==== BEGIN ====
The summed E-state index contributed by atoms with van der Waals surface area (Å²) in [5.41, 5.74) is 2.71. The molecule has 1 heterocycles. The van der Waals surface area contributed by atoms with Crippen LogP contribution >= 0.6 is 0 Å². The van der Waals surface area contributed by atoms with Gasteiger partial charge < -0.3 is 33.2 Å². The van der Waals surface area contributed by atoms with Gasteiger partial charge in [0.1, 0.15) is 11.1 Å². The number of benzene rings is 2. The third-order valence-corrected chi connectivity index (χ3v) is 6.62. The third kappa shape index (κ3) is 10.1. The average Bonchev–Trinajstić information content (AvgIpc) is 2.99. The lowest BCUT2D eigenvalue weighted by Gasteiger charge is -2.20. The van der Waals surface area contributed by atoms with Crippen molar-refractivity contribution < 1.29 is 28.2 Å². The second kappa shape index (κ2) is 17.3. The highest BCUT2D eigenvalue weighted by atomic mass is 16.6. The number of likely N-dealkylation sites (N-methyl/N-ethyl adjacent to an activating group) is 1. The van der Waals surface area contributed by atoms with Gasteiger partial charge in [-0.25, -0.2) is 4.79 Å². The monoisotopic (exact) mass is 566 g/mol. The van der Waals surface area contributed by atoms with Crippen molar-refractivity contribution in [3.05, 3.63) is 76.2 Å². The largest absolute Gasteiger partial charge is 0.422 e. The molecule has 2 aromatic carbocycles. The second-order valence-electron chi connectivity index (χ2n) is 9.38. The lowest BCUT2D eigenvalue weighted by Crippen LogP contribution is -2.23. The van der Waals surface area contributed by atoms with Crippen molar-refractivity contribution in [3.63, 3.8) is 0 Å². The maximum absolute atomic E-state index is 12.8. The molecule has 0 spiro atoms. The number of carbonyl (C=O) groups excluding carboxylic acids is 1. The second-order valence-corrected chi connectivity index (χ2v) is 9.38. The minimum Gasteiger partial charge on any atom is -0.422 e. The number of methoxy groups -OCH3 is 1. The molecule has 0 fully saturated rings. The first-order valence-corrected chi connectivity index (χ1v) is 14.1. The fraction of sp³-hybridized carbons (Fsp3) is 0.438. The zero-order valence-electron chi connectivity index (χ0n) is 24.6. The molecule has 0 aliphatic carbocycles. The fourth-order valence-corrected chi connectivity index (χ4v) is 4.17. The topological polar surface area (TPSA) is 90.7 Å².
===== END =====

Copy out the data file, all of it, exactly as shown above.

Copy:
The summed E-state index contributed by atoms with van der Waals surface area (Å²) in [5.41, 5.74) is 2.71. The molecule has 1 heterocycles. The van der Waals surface area contributed by atoms with Crippen LogP contribution >= 0.6 is 0 Å². The van der Waals surface area contributed by atoms with Gasteiger partial charge < -0.3 is 33.2 Å². The van der Waals surface area contributed by atoms with Gasteiger partial charge in [0.1, 0.15) is 11.1 Å². The number of benzene rings is 2. The third-order valence-corrected chi connectivity index (χ3v) is 6.62. The third kappa shape index (κ3) is 10.1. The average Bonchev–Trinajstić information content (AvgIpc) is 2.99. The lowest BCUT2D eigenvalue weighted by Gasteiger charge is -2.20. The van der Waals surface area contributed by atoms with Crippen molar-refractivity contribution < 1.29 is 28.2 Å². The second kappa shape index (κ2) is 17.3. The highest BCUT2D eigenvalue weighted by atomic mass is 16.6. The number of likely N-dealkylation sites (N-methyl/N-ethyl adjacent to an activating group) is 1. The van der Waals surface area contributed by atoms with Gasteiger partial charge in [-0.25, -0.2) is 4.79 Å². The monoisotopic (exact) mass is 566 g/mol. The van der Waals surface area contributed by atoms with Crippen molar-refractivity contribution in [3.05, 3.63) is 76.2 Å². The largest absolute Gasteiger partial charge is 0.422 e. The molecule has 2 aromatic carbocycles. The second-order valence-electron chi connectivity index (χ2n) is 9.38. The lowest BCUT2D eigenvalue weighted by Crippen LogP contribution is -2.23. The van der Waals surface area contributed by atoms with Crippen molar-refractivity contribution in [3.63, 3.8) is 0 Å². The maximum absolute atomic E-state index is 12.8. The molecule has 0 spiro atoms. The number of carbonyl (C=O) groups excluding carboxylic acids is 1. The second-order valence-corrected chi connectivity index (χ2v) is 9.38. The minimum Gasteiger partial charge on any atom is -0.422 e. The number of methoxy groups -OCH3 is 1. The molecule has 0 fully saturated rings. The first-order valence-corrected chi connectivity index (χ1v) is 14.1. The fraction of sp³-hybridized carbons (Fsp3) is 0.438. The zero-order valence-electron chi connectivity index (χ0n) is 24.6. The molecule has 0 aliphatic carbocycles. The fourth-order valence-corrected chi connectivity index (χ4v) is 4.17. The topological polar surface area (TPSA) is 90.7 Å².